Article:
“So how does Brett get involved with the farm?” I asked.
“Again, he’s basically there to represent May. He doesn’t really do anything other than tag along with Dick.”
“OK, so you’re the COO and Master Grower. Dick is the CEO. How did you guys then become business partners?”
“OK, so after the first year we made enough money to wipe out our debt and pay back all our investment to May. She came up with a contract that rewarded us after that, so we could then have ownership of the company. Dick and I split 40% and May retained the rest.”
“So, Brett effectively owns 60% of the farm but isn’t really involved in the business in any way, correct?” I asked.
“Right. He just kinda follows Dick around, attends board meetings, reports back to May,” Cornelius said. “As long as we’re making money, it doesn’t really matter. I certainly don’t care.”
“Yeah, but you’re the only guy who is actually on the farm. Your other business partners are literally on the other side of the country.”
“I prefer it that way,” he said.
“OK, so after two years you guys are rolling in dough.”
“The farm is, yes. Dick and I were assigned annual salaries – $80k per year plus bonuses, not to mention ownership dividends. Last year The Hamptons gave me a $100,000 bonus. That’s how I bought the Porsche-uh,” Cornelius said. “Sky’s the limit, Nate, we’re just getting started and we’re only going to get bigger.”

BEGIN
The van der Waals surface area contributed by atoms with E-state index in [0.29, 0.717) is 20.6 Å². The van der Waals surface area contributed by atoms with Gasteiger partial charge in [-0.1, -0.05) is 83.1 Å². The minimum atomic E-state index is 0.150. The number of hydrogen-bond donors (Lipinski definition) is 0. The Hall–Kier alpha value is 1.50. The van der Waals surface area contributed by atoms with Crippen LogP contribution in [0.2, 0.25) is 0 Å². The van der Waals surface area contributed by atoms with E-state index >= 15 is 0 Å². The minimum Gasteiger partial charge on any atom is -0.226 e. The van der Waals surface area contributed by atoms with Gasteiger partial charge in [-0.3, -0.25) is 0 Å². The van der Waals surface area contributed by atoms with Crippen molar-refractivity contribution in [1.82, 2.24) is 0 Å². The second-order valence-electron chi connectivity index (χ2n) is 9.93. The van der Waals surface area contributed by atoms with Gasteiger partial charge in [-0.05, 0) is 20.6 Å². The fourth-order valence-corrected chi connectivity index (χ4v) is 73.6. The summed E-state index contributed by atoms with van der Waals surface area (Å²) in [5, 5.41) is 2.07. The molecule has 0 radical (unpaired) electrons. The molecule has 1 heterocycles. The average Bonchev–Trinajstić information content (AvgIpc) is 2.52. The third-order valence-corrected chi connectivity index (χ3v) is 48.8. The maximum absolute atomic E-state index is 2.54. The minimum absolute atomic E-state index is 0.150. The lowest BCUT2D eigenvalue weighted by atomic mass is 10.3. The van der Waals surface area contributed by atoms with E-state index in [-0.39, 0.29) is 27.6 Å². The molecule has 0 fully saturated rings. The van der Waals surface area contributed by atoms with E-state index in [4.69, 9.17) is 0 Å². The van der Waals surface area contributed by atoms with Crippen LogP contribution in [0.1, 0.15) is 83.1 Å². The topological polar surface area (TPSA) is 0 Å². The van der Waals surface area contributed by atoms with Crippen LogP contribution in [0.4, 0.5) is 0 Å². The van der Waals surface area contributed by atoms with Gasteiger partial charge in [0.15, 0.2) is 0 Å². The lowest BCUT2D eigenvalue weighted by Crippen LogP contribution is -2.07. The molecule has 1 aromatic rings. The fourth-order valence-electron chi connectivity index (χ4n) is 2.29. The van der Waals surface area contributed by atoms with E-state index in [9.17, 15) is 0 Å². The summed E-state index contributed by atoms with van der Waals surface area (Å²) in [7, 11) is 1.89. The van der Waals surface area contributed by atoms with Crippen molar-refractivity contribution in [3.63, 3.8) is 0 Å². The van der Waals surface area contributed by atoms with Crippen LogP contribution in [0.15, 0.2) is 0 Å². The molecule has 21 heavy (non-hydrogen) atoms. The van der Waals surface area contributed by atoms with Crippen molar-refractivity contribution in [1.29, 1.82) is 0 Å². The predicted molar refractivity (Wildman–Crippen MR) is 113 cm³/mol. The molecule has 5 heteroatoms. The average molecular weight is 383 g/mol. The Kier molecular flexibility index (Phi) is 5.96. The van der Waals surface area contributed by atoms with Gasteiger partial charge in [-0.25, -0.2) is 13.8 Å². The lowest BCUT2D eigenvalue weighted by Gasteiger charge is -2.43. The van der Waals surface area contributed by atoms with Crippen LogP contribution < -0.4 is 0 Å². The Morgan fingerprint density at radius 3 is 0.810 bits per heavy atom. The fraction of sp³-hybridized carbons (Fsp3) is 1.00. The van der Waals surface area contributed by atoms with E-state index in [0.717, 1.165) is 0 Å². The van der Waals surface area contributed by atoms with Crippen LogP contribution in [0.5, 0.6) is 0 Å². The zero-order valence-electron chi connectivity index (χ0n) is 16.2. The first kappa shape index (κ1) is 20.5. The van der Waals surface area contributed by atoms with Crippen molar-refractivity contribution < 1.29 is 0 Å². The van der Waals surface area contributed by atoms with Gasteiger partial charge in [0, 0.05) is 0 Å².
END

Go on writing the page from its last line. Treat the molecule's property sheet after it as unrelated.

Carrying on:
“It’s like the Gold Rush,” I said.
“Bigger,” Cornelius said. “It’s happening all over the country. And nobody knows what they’re doing yet, but everyone is making tons of money. The industry can’t even catch up to the demand right now, I mean we can’t grow this stuff fast enough.”
We continued talking throughout the drive. When we finally reached the coast and found a lot at a pier, Cornelius parked the Porsche-uh. “We’re going to seed farms all across the US, Nate. Oregon and Florida are only the beginning. We’re going to have an empire. And you’re coming with me,” Cornelius said.
I never should have believed him.
But as we strolled around piers and beaches that afternoon, I couldn’t help myself. Though it all seemed risky and chaotic, I thought my presence on the farm and in the company could improve things immensely. Not only could I see a need for my help in actual farm operations, but these guys needed help developing new markets. The opportunity seemed promising. And if it got me and my family out of Arkansas and out to Oregon, then how could I lose?
BONUS JOURNAL ENTRY
April 13 
Spent the morning on the farm. Appears Cornelius hasn’t had too much time away from the farm – both by design and by choice.
Before noon we took off, headed north to Grant’s Pass. We picked up Cornelius’ friend Jenna and spent the rest of the day touring the coast.
It’s gorgeous out here. . . . Definitely worth the price of admission.
Lots of good eats out here. Cornelius’ been taking me to some killer places – every place has been incredible. Lots of good coffee spots, too.
Called Chels and the kids. Aspen had me Facetime her (video call) – she was crying. The hardest part in all this is going to be the distance . . . until they get here.